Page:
January 28, 2019, by The Gazette, Cedar Rapids
Early in a legislative session, it can help to start from common ground. Surely all Iowans, of any political stripe, would agree we need opportunity for all — a traditional Iowa value.
From that starting point, public policy has a role to assure all individuals and our state’s future are treated with dignity against larger and more powerful forces. That is why we have workplace and environmental protections, and a safety net.
It is why we look for public investments that offer a foundation for a strong economy. There, Iowa has fallen short, and unless we recognize that — regardless of the latest flavor of political talking points — we will continue to do so.
Gov. Kim Reynolds’ emphasis on “opportunity” last year and “dignity” in her Condition of the State address this year are good words. To make words a reality, the Governor could consult the people-first “Road map for Opportunity” from the nonpartisan Iowa Policy Project.
• Assuring our children reach their potential. The baby step of a proposed 2.3 percent increase in per-pupil funding for K-12 schools is inadequate, not only for one year, but especially in the wake of a 1.7 percent average increase over the last nine years. A serious commitment to higher education would mean enough state support to lower tuition and keep Iowa universities competitive for world-class talent.
• Economic security for working Iowans. We need to raise labor standards (a minimum-wage raise is long overdue — $7.25 since 2008) and enforce them (wage theft is rampant and ignored by this administration). We need to restore bargaining rights, reverse the cruel cuts to workers’ compensation, protect our unemployment insurance system, and make it possible for hard working Iowans to balance work and family — boosting access to child care for those that want to work, and providing paid leave to those who need to devote their time to family obligations.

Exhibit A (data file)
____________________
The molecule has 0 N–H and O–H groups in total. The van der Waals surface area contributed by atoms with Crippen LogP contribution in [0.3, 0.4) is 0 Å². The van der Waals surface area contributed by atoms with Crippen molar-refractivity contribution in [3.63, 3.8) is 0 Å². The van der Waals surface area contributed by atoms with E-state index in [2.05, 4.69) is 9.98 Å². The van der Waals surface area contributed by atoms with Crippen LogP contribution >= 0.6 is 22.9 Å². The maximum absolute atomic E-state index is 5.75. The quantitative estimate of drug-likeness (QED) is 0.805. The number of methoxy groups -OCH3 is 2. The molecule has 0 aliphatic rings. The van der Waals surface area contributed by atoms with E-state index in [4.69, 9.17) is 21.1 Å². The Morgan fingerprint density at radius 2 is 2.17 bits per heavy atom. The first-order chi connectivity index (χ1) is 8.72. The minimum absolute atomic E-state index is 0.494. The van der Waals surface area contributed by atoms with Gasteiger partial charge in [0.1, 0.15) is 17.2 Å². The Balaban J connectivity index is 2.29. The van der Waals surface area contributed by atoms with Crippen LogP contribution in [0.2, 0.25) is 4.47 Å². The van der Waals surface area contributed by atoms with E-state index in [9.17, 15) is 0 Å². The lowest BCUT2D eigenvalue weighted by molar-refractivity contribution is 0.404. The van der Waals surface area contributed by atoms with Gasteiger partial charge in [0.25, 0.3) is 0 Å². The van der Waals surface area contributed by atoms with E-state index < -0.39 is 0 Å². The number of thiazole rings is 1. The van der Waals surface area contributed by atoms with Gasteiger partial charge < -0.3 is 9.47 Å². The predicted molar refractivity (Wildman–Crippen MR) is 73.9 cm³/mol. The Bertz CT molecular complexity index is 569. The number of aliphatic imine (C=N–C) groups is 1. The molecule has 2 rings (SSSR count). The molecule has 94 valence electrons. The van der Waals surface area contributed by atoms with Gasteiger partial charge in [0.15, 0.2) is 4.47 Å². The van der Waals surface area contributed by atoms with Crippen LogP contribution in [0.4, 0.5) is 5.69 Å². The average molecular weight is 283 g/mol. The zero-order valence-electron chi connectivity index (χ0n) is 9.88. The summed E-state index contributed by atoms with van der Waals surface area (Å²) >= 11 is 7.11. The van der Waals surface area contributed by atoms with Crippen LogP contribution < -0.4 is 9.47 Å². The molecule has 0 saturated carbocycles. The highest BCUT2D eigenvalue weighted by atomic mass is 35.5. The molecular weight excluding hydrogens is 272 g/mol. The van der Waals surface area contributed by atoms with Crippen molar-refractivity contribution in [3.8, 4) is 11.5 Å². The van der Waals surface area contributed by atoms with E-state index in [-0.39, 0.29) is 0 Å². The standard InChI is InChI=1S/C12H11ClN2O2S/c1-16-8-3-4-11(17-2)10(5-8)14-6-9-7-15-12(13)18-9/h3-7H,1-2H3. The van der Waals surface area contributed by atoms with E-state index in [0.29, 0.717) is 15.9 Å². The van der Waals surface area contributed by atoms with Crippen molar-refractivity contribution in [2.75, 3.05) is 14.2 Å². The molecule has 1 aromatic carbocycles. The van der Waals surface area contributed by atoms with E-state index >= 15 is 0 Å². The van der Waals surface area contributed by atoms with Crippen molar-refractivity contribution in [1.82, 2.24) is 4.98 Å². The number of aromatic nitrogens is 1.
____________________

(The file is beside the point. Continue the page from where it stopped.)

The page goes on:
• Restoring a commitment to the health and well-being for all, particularly seniors and people living with disabilities. Immediate moves to reverse the failures of privatized Medicaid, and adequately funding mental health services, are critical first steps.
• Ensuring clean water and renewable energy for a healthy, sustainable Iowa. We cannot pretend current policy will reduce water pollution. Strengthening the weak Nutrient Reduction Strategy starts with adequate funding. We should embrace Iowa’s legacy of leadership in renewable and efficient energy, protecting efforts to expand solar and restore energy efficiency support for low-income Iowans.
• Cleaning up and restoring balance to the tax code. For decades, Iowa has demanded low-income Iowans to pay a higher share of their income in state and local taxes than those with the highest incomes. For decades, we have squandered public dollars on corporate tax loopholes and runaway spending on corporate tax credits. Yet, the political forces winning in Des Moines have compounded these trends, including the tax changes in 2018.
Iowa is at a critical juncture. We can take a high road to progress and shared prosperity, or go down a dead end.